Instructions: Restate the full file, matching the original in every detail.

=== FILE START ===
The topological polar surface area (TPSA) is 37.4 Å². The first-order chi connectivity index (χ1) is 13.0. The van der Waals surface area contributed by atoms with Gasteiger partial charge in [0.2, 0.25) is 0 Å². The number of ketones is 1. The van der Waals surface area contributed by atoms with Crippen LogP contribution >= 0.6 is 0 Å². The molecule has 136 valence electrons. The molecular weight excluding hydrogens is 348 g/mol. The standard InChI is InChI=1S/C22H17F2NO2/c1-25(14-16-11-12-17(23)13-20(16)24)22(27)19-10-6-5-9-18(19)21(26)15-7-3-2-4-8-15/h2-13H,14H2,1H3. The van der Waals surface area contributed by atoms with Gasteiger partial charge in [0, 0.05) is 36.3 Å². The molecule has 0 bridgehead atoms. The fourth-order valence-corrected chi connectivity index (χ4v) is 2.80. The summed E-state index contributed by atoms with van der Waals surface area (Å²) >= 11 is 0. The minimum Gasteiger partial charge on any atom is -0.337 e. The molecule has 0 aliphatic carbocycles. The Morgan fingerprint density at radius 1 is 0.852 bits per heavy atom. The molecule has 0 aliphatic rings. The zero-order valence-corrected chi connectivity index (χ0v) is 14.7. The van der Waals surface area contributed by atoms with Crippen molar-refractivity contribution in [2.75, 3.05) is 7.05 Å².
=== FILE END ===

The topological polar surface area (TPSA) is 37.4 Å². The first-order chi connectivity index (χ1) is 13.0. The van der Waals surface area contributed by atoms with Gasteiger partial charge in [0.2, 0.25) is 0 Å². The number of ketones is 1. The van der Waals surface area contributed by atoms with Crippen LogP contribution >= 0.6 is 0 Å². The molecule has 136 valence electrons. The molecular weight excluding hydrogens is 348 g/mol. The standard InChI is InChI=1S/C22H17F2NO2/c1-25(14-16-11-12-17(23)13-20(16)24)22(27)19-10-6-5-9-18(19)21(26)15-7-3-2-4-8-15/h2-13H,14H2,1H3. The van der Waals surface area contributed by atoms with Gasteiger partial charge in [0, 0.05) is 36.3 Å². The molecule has 0 bridgehead atoms. The fourth-order valence-corrected chi connectivity index (χ4v) is 2.80. The summed E-state index contributed by atoms with van der Waals surface area (Å²) >= 11 is 0. The minimum Gasteiger partial charge on any atom is -0.337 e. The molecule has 0 aliphatic carbocycles. The Morgan fingerprint density at radius 1 is 0.852 bits per heavy atom. The molecule has 0 aliphatic rings. The zero-order valence-corrected chi connectivity index (χ0v) is 14.7. The van der Waals surface area contributed by atoms with Crippen molar-refractivity contribution in [2.75, 3.05) is 7.05 Å².